How to Get Rid of Termites
LESLIE: Susan in Maryland is calling in. She’s wanting to know when a house has outlived its usefulness. I love how this question is worded. What can we do for you, Susan?
SUSAN: Recently, in the springtime, I discovered I have termites out in my sunroom.
SUSAN: They ate everything in front of my swimming pool and it’s just – I don’t know. My children want me to buy a new house and I don’t want to.
TOM: You want to give the house up to the termites?
SUSAN: Not really, because everything is all paid for.
TOM: Yeah. Listen, there’s a solution, OK? Susan, the best way to treat termites is to use a product called Termidor – T-e-r-m-i-d-o-r. Now, it’s professionally applied. You have to have a pest-control firm do this for you.
But the way it works is they will apply this to the area in and around your house; not inside the house but really, the perimeter. And the termites don’t live up on the ground, on the surface; they live down deep in the soil. So as they go back and forth to the soil, to their nest, they pass through this termiticide, it’s called. And they get it on their bodies and they take it back to the nest and they pass it from insect to insect and it’s pretty much germ warfare for termites. That is the end of the colony. When they pass it to each other, it totally wipes them out.
And the stuff can last like 10 years and it’s safe. And that’s the way I treated termites when I had them in my house and it’s worked very well for me. And I think it’ll work well for you, too.
SUSAN: OK. Thank you.
TOM: Alright. You don’t have to give up the house to the termites now. Alright, you can stay.
SUSAN: I’ll be saving a small fortune. Thank you. Bye.
TOM: Alright, Susan. Good luck with that project. Thanks so much for calling us at 888-MONEY-PIT, 888-666-3974.
Hey, speaking of termites, Leslie, I want to relate a story to you about …
LESLIE: Oh, God, a termite from my house called you and it’s letting me know what’s in there?
TOM: Well actually about – my mom has a house – my mom and dad have a house down in Florida.
LESLIE: Mm-hmm, which – termites are very common down there.
TOM: Termites are very common down there. And so they had a termite contract that they kind of let drop for a while and they weren’t really happy with the company and the service. So they went to another guy and he was good for a while, then he sort of faded out. All the contractors come and they go and so she wanted to go back to the original guy.
So, the original guy says, “Well, you’ve got to pay for the two years that you didn’t have the contract,” which I thought was a grab; a cash grab.
TOM: And then I started thinking about it. I said, “You know what, Mom? You don’t really need this termite service contract, because you already had the house treated. We know the treatment’s going to last for a good 10 years.” Plus, when I thought about it, you know how those houses are built in this particular development? Concrete slab; concrete block walls. The only thing that’s wood in the house is the truss roof.
LESLIE: Mm-hmm. How in …
TOM: For the termites to get up there, they’ve got to really be ambitious.
LESLIE: They’ve really got to be ambitious.
TOM: And you’ve got to have a leak that’s going on for a long period of time. So you’ve got an entire community down there of houses, in this particular case, that are really a very, very, very low risk of termites, for which those people are paying hundreds of dollars a year for the privilege of having a termite service contract.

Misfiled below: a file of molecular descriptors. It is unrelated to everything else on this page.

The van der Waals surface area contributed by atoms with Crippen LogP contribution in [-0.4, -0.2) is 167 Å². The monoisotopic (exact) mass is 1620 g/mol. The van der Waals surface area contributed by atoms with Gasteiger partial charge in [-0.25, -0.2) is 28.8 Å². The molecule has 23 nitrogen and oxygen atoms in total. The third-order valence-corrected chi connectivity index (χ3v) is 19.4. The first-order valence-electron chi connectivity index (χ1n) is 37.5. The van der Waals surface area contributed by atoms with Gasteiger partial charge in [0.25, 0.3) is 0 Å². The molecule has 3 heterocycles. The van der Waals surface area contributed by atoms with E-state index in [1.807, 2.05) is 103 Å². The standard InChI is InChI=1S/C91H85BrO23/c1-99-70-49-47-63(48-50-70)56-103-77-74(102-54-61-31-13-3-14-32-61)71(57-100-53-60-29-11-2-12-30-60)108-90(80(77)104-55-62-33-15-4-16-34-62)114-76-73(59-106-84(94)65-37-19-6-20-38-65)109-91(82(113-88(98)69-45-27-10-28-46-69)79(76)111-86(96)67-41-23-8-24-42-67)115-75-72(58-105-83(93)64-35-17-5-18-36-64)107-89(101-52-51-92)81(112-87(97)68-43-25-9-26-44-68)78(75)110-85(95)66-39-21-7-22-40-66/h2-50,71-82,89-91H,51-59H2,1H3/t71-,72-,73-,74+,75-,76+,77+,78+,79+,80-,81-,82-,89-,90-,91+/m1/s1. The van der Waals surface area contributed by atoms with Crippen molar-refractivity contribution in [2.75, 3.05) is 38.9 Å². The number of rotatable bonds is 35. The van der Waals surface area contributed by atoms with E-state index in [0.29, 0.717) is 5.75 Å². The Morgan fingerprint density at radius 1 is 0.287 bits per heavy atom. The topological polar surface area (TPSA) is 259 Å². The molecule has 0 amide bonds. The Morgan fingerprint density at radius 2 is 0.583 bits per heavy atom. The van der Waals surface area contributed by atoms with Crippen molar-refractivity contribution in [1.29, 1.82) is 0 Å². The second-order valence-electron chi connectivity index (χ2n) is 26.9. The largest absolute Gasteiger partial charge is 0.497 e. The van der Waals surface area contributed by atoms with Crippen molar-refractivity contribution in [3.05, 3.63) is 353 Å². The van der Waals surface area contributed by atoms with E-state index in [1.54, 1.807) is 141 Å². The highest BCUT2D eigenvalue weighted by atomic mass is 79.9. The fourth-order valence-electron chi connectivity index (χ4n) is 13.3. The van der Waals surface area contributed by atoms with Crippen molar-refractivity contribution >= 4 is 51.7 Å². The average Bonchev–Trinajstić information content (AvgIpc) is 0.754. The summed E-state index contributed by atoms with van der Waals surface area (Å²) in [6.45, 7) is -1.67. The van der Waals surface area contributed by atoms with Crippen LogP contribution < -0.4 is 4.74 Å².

LESLIE: Well and it’s interesting …
TOM: And you know why? Because most of them come from the North, where they’re used to doing that but with Florida, in this kind of construction, they don’t have to do it.
LESLIE: That’s amazing.
TOM: And the contract didn’t cover drywood termites, which are the only kind that can fly up there and eat by theirselves (ph). They covered subterraneous. So you’ve really got to look at these agreements for pest-control operators and not just kind of sign on the dotted line and write a check, because sometimes they don’t make sense.
LESLIE: Mm-hmm. And it’s kind of a shysty (ph) business, because you’re dealing with people who are so used to having a contract like this; of a certain age. You know, it’s like you feel like you’re falling prey to.
Now, it’s interesting that they want to back-charge your parents, because we lapsed on our termite service for a year and I called our exterminator. We were having earwigs just because the soil was too moist from the sprinkler system and they were getting in the house. And the guy came and he said, “You didn’t pay last year for the termite contract.” I said, “I just – I completely didn’t think about it.” And he was like, “Don’t worry. We’ll re-sign you up; you don’t have to pay for it.” They were really nice about it.
TOM: And that was the right way to handle it.
LESLIE: Yeah, totally.
TOM: Yeah. So these folks went for the cash grab in my parents’ case and you know what? Now they didn’t get the service contract and I hope that the word is spreading throughout the development that probably not necessary whatsoever.
LESLIE: Well, young Tom, you are going to be getting everyone’s contracts for review, from that building, I’m sure.
TOM: There you go.
LESLIE: Your mom’s going to be like, “My son, he knows about this stuff. Send it to me; I’ll have him read it.”
TOM: Have him review it, that’s right.
LESLIE: Get your glasses on.